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  1. #1
    Join Date
    May 2014
    Location
    Dallas, TX USA
    Posts
    2

    Question Green discoloration on top bars

    My husband left the cover off our top bar hive after inspecting the combs and it rained that night. We let the surface dry out and replaced the cover. I don't think the inside of the hive itself got wet ( I can't be sure), but now the surface edges of some of the bars look green, like they have mildew or something from the moisture. Also, we have been noticing a LOT of bearding after those heavy rains. So 3 questions: If rain water had gotten into the hive is that a problem? Is there a a safe way to get rid of the mildew or whatever it is on those bars? Is the bearding a sign of something wrong in the hive (like too much humidity?). Thanks!

  2. #2
    Join Date
    Aug 2013
    Location
    London, United Kingdom
    Posts
    184

    Default Re: Green discoloration on top bars

    low concentration hydrogen peroxide (food grade) on the top bars should be ok. Unless they are drowning I would leave the bees to sort out the inside. Just don't open it up for a long time. Others with probably disagree.

  3. #3
    Join Date
    Apr 2014
    Location
    Dickson TN
    Posts
    304

    Default Re: Green discoloration on top bars

    Ventilation isn't quite right .Give them a little more ventilation.

  4. #4
    Join Date
    May 2012
    Location
    Roanoke, VA
    Posts
    1,445

    Default Re: Green discoloration on top bars

    My guess too. After a rain the bees have been stuffed in there making it too hot.

  5. #5
    Join Date
    Nov 2011
    Location
    Rader, Greene County, Tennessee, USA
    Posts
    5,714

    Default Re: Green discoloration on top bars

    Welcome to Beesource!

    You haven't specified what kind of holes/entrance(s) your TBH has, but I agree that you may need more air exchange.

    My TBHs have a full width top entrance that seems to work well. My entrances are modeled after the TBH photos here:
    http://www.bushfarms.com/beestopbarhives.htm
    Graham
    --- Victor Hugo - "Common sense is in spite of, not the result of, education.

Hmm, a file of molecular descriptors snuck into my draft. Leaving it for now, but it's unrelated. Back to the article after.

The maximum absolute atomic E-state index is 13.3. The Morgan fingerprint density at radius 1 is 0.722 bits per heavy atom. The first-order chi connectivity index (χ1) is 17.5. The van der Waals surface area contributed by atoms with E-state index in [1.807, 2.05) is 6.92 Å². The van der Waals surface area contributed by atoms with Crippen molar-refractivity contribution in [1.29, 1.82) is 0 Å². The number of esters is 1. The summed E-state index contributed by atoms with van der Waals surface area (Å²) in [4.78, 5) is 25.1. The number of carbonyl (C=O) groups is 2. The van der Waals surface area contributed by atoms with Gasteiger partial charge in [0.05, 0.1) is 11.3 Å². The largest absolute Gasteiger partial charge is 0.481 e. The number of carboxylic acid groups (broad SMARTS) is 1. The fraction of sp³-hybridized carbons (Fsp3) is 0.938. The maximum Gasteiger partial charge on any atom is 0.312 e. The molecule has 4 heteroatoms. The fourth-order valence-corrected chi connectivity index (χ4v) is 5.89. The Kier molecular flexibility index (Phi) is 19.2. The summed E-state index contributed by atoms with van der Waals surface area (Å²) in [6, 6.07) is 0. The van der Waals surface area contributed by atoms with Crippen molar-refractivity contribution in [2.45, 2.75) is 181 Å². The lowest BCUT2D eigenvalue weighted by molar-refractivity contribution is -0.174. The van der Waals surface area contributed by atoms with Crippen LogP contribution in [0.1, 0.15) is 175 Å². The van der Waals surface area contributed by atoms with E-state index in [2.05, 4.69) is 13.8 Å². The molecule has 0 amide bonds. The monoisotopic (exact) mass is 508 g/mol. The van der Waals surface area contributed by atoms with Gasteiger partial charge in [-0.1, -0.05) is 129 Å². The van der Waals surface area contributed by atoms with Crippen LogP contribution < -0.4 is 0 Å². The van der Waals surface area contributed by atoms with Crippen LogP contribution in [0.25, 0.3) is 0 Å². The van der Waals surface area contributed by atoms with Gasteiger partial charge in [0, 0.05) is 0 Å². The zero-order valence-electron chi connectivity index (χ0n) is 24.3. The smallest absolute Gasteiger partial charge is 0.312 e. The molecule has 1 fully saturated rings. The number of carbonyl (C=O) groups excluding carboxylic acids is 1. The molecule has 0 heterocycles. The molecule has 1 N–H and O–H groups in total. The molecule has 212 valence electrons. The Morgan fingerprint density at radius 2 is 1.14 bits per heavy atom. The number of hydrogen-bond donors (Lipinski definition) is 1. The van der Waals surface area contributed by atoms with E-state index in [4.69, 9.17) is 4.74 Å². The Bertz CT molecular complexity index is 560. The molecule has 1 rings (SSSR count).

6. #6
    Join Date
    May 2012
    Location
    Roanoke, VA
    Posts
    1,445

    Default Re: Green discoloration on top bars

    I also prop the tops of the outer cover in the heat. This allows for a lot more heat exchanged than if you have a closed outer cover on top of the top bars.

  7. #7
    Join Date
    May 2014
    Location
    Dallas, TX USA
    Posts
    2

    Default Re: Green discoloration on top bars

    Quote Originally Posted by shannonswyatt View Post
    I also prop the tops of the outer cover in the heat. This allows for a lot more heat exchanged than if you have a closed outer cover on top of the top bars.
    The bars seem fairly well glued together with propolis. I am wondering how propping the outer lid up would allow for more heat to escape? Does just the flow of air over the top of the bars themselves work like ventilation?

  8. #8
    Join Date
    May 2012
    Location
    Roanoke, VA
    Posts
    1,445

    Default Re: Green discoloration on top bars

    If the outer cover it tight to the top bars there is no air movement (or little). Still air is great insulation, that's why we have a gap in multi pane windows, it doesn't allow for much heat transfer, so it traps some of the heat inside. By having a gap you allow for some airflow over the top of the bars. And the bars are going to transfer heat from the hot side to the cold side. In the winter the opposite is better, so having more still air above the hive should keep them warmer. This is why you see folks using foam insulation on top of their hives in the winter.

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